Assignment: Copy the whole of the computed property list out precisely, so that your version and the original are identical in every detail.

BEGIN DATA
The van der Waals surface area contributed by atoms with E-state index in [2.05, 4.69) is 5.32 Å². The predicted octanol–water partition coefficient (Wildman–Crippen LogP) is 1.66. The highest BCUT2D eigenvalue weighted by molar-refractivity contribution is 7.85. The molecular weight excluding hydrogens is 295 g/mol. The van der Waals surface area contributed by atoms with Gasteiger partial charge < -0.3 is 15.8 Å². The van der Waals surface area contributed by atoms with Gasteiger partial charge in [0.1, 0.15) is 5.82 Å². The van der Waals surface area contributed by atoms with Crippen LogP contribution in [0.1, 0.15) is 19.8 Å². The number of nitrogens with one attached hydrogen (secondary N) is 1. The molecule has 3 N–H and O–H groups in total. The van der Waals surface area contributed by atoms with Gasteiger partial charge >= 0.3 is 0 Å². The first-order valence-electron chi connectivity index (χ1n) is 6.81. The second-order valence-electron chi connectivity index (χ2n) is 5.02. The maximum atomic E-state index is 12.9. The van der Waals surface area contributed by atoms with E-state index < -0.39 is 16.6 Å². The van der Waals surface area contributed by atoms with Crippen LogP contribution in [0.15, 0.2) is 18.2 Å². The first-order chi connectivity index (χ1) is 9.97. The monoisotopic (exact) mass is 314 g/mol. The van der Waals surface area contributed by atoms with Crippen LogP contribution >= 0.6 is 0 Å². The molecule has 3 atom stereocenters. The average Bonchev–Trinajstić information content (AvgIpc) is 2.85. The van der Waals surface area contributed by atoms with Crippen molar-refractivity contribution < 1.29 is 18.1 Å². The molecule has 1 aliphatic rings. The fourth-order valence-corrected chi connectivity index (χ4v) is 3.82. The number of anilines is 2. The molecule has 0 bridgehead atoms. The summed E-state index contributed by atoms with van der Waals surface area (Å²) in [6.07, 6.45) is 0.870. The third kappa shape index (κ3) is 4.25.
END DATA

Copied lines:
The van der Waals surface area contributed by atoms with E-state index in [2.05, 4.69) is 5.32 Å². The predicted octanol–water partition coefficient (Wildman–Crippen LogP) is 1.66. The highest BCUT2D eigenvalue weighted by molar-refractivity contribution is 7.85. The molecular weight excluding hydrogens is 295 g/mol. The van der Waals surface area contributed by atoms with Gasteiger partial charge < -0.3 is 15.8 Å². The van der Waals surface area contributed by atoms with Gasteiger partial charge in [0.1, 0.15) is 5.82 Å². The van der Waals surface area contributed by atoms with Crippen LogP contribution in [0.1, 0.15) is 19.8 Å². The number of nitrogens with one attached hydrogen (secondary N) is 1. The molecule has 3 N–H and O–H groups in total. The van der Waals surface area contributed by atoms with Gasteiger partial charge >= 0.3 is 0 Å². The first-order valence-electron chi connectivity index (χ1n) is 6.81. The second-order valence-electron chi connectivity index (χ2n) is 5.02. The maximum atomic E-state index is 12.9. The van der Waals surface area contributed by atoms with E-state index < -0.39 is 16.6 Å². The van der Waals surface area contributed by atoms with Crippen LogP contribution in [0.15, 0.2) is 18.2 Å². The first-order chi connectivity index (χ1) is 9.97. The monoisotopic (exact) mass is 314 g/mol. The van der Waals surface area contributed by atoms with Crippen LogP contribution >= 0.6 is 0 Å². The molecule has 3 atom stereocenters. The average Bonchev–Trinajstić information content (AvgIpc) is 2.85. The van der Waals surface area contributed by atoms with Crippen molar-refractivity contribution < 1.29 is 18.1 Å². The molecule has 1 aliphatic rings. The fourth-order valence-corrected chi connectivity index (χ4v) is 3.82. The number of anilines is 2. The molecule has 0 bridgehead atoms. The summed E-state index contributed by atoms with van der Waals surface area (Å²) in [6.07, 6.45) is 0.870. The third kappa shape index (κ3) is 4.25.